Thursday, September 07, 2006

Melbourne Federation Square

Fed Square

This is a photo that I took one night at the Melbourne Federation Square, or Fed Square as it is also referred to as.

I used a shutter speed of about 8 seconds, to also capture the moon with some cloud around it.

Wednesday, September 06, 2006

Using Multi-Cam when Shooting a Wedding

Tip #5 To Shooting Better Wedding Videos

Using Multi-Cam when Shooting a Wedding.

When shooting a wedding, one great way to improve the quality of the wedding video is to use multi-cam. This involves using at least 2 video cameras. This allows you to capture the wedding ceremony from two or three different angles.

You may ask, why should I use more than one camera? Well, the benefit of using more than one camera is that you are able to capture the ceremony from different points of view. If you can imagine a standard rectangle church, one aisle down the middle with the bride and groom on each side. If you place your camera on one side of the church, you will be favouring either the bride or the groom, and capturing most of the back of the other. If you have a camera on each side of the church, you can then favour both the bride and the groom. Using two or three cameras also provides you with security. The security that you will have less chance of losing your footage, or runing into problems, such as dropouts. It also gives you the flexibility to move your camera, while the other one is capturing everything.

When you use two or three cameras, your editing time does increase dramatically. Basically you will need to import the footage from all cameras into your computer and then cut and change between the different angles, not to mention syncing the audio so that it is in time with your main audio source.

Using multi-cam is certainly for the more advanced videographer and editor. It is advised that each camera has an operator, so that they can monitor the recording and control the camera where required.

When editing, you will need to select the best angle to use, and place transitions between the cameras if necessary.

It is difficult to cover all of the elements that need to be examined when dealing with multi-cam when filming a wedding, however hopefully I have given you a small taste here. I could easily cover them off in seperate posts, that I may do in the future. If you are looking at going into filming weddings professionally I would certainly recommend you consider using at least 2 cameras. I know that some people say they can get a great effect with using the one camera, and that is fine, however using 2 cameras allows for such a more pleasing end result to the bride and groom.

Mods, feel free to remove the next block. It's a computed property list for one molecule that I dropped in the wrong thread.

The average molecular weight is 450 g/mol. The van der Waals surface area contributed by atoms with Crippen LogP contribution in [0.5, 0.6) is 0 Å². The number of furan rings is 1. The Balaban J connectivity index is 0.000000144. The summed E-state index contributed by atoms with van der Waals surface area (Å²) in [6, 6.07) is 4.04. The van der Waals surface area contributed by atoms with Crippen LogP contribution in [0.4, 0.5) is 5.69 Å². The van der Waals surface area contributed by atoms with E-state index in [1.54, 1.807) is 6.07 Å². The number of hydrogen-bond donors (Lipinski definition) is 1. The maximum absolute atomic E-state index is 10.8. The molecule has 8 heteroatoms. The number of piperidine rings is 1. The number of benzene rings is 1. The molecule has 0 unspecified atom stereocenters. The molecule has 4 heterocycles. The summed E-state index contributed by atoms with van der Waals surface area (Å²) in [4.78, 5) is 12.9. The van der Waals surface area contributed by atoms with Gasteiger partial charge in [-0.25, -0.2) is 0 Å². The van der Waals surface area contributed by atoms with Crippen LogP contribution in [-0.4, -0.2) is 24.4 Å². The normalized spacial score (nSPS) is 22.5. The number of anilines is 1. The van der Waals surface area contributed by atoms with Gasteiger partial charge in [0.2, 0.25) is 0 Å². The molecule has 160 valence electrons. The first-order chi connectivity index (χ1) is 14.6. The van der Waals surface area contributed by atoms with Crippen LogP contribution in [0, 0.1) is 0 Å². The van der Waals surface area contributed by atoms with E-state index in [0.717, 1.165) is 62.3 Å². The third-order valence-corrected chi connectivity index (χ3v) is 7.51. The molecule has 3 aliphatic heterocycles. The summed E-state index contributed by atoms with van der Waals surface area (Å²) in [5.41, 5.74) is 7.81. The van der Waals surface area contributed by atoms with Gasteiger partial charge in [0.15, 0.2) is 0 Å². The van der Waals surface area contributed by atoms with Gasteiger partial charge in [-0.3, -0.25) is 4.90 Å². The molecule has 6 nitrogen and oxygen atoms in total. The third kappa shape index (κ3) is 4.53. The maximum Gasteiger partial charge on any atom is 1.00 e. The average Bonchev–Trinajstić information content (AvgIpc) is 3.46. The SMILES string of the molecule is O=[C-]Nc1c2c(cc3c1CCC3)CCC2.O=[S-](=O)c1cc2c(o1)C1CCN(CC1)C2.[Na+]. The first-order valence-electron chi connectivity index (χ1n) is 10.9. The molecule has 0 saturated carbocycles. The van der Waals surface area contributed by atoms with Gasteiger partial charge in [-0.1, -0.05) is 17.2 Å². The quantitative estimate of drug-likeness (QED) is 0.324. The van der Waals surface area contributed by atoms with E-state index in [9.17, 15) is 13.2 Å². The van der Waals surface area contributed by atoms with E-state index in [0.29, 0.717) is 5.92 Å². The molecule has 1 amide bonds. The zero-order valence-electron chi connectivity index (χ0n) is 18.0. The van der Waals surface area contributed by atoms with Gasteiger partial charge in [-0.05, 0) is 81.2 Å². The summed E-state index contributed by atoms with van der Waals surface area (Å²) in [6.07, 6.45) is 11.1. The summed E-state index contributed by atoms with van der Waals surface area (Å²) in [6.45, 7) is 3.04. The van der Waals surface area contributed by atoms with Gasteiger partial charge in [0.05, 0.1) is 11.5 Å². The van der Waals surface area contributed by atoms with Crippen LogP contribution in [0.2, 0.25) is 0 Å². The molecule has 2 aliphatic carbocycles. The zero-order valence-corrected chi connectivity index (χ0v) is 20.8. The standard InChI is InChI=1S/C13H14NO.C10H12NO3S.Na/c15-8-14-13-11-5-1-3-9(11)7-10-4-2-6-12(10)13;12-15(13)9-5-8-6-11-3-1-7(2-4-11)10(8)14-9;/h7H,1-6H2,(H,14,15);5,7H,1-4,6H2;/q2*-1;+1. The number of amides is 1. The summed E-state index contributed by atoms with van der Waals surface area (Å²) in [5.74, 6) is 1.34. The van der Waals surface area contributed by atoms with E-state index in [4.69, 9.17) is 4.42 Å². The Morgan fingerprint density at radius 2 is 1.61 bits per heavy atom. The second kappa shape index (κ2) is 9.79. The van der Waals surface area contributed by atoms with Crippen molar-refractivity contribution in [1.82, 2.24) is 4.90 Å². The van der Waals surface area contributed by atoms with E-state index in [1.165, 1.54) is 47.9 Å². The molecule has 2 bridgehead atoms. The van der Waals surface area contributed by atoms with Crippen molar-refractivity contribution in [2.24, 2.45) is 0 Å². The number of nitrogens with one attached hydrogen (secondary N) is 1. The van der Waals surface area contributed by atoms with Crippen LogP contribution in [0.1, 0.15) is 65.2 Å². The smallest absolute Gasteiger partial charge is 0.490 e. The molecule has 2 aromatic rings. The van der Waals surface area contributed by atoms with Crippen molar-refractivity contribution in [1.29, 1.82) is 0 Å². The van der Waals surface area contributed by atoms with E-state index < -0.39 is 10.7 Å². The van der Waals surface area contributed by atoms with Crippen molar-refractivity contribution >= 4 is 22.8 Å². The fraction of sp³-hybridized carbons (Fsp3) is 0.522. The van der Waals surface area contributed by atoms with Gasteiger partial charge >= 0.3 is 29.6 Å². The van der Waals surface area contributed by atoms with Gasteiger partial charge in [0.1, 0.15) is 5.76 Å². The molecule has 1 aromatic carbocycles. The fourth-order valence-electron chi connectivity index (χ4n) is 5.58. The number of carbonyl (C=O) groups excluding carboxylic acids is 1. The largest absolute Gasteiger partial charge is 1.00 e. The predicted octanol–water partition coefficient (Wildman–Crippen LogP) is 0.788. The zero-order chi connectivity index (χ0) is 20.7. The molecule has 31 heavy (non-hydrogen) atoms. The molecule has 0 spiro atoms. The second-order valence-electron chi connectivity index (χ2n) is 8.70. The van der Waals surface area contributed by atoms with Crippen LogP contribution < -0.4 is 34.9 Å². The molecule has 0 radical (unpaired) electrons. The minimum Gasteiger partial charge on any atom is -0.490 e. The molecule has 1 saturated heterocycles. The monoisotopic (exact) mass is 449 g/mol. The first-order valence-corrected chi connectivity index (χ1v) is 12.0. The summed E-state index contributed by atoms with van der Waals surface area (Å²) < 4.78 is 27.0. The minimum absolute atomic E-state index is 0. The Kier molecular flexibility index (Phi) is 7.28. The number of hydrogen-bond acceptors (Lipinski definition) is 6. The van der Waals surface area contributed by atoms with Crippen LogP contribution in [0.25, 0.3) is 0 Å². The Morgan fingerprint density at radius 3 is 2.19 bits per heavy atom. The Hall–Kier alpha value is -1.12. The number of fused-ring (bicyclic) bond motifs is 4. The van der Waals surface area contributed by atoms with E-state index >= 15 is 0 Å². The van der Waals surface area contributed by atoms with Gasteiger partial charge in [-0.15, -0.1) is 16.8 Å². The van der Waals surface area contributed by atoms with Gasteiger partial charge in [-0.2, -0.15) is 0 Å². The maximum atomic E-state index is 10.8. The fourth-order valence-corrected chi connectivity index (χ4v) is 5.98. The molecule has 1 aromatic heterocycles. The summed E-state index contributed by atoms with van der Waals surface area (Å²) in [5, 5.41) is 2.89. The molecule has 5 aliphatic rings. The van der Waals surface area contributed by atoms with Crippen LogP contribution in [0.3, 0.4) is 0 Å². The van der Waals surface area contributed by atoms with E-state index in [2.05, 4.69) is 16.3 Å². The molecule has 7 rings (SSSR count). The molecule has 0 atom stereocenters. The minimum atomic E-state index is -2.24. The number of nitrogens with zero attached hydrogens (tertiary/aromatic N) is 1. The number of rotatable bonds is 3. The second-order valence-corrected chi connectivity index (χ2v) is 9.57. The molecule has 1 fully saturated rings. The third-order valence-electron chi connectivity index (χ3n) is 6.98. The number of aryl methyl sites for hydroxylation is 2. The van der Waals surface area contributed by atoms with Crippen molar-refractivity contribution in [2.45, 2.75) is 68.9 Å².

To edit the multicam video, Adobe has recently released Adobe Premiere Pro 2.0. Premiere Pro 2.0 now has the ability to edit in realtime, up to four video cameras. This provides a great way of editing the multicam footage after you have shot it. There are ofter software tools as well that are available, however my experience is with Adobe Premiere Pro 2.0 and have found it to be great.

Tuesday, September 05, 2006


Make sure you check out one of my good friend's new blog.

Marc Castles has just started a blog, and I'm sure would love your support.

So head on over, I do know however that he is in 'construction' mode at the moment and it is constantly changing, but interesting all the same.

Some of my photos

Photos on eBay.

Feel free to check out my photos for sale on eBay here: Photos

I have a couple of photos for sale at the moment on eBay, however will be adding some more shortly when I have time. I'm also looking at upgrading my camera, so once I have my new digital slr, then I will be able to take more photos.
Stay tuned.

Monday, September 04, 2006

Dave's Pics - (BLOG)

Dave's Pics

Hi All,

Incase you haven't checked out this site, there are some fantastic shots here.